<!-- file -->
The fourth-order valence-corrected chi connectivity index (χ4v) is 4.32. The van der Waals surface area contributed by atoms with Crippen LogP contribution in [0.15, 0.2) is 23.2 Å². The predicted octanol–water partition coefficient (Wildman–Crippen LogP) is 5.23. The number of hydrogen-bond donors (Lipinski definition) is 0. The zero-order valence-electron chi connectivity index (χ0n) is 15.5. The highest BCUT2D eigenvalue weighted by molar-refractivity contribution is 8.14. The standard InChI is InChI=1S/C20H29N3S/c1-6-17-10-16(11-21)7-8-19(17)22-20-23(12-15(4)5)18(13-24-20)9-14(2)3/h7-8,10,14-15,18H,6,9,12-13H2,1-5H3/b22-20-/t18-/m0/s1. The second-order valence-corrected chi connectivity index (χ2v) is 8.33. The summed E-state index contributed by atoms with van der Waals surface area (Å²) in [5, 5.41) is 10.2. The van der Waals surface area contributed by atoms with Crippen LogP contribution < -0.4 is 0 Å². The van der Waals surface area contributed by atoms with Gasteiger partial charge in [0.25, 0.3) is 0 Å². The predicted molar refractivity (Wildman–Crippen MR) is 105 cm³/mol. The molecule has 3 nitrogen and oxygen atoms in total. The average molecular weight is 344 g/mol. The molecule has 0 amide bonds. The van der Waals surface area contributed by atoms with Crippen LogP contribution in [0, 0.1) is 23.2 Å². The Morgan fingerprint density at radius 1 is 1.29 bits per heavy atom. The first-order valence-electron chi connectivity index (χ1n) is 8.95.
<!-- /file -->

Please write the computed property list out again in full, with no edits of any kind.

The fourth-order valence-corrected chi connectivity index (χ4v) is 4.32. The van der Waals surface area contributed by atoms with Crippen LogP contribution in [0.15, 0.2) is 23.2 Å². The predicted octanol–water partition coefficient (Wildman–Crippen LogP) is 5.23. The number of hydrogen-bond donors (Lipinski definition) is 0. The zero-order valence-electron chi connectivity index (χ0n) is 15.5. The highest BCUT2D eigenvalue weighted by molar-refractivity contribution is 8.14. The standard InChI is InChI=1S/C20H29N3S/c1-6-17-10-16(11-21)7-8-19(17)22-20-23(12-15(4)5)18(13-24-20)9-14(2)3/h7-8,10,14-15,18H,6,9,12-13H2,1-5H3/b22-20-/t18-/m0/s1. The second-order valence-corrected chi connectivity index (χ2v) is 8.33. The summed E-state index contributed by atoms with van der Waals surface area (Å²) in [5, 5.41) is 10.2. The van der Waals surface area contributed by atoms with Crippen LogP contribution < -0.4 is 0 Å². The van der Waals surface area contributed by atoms with Gasteiger partial charge in [0.25, 0.3) is 0 Å². The predicted molar refractivity (Wildman–Crippen MR) is 105 cm³/mol. The molecule has 3 nitrogen and oxygen atoms in total. The average molecular weight is 344 g/mol. The molecule has 0 amide bonds. The van der Waals surface area contributed by atoms with Crippen LogP contribution in [0, 0.1) is 23.2 Å². The Morgan fingerprint density at radius 1 is 1.29 bits per heavy atom. The first-order valence-electron chi connectivity index (χ1n) is 8.95.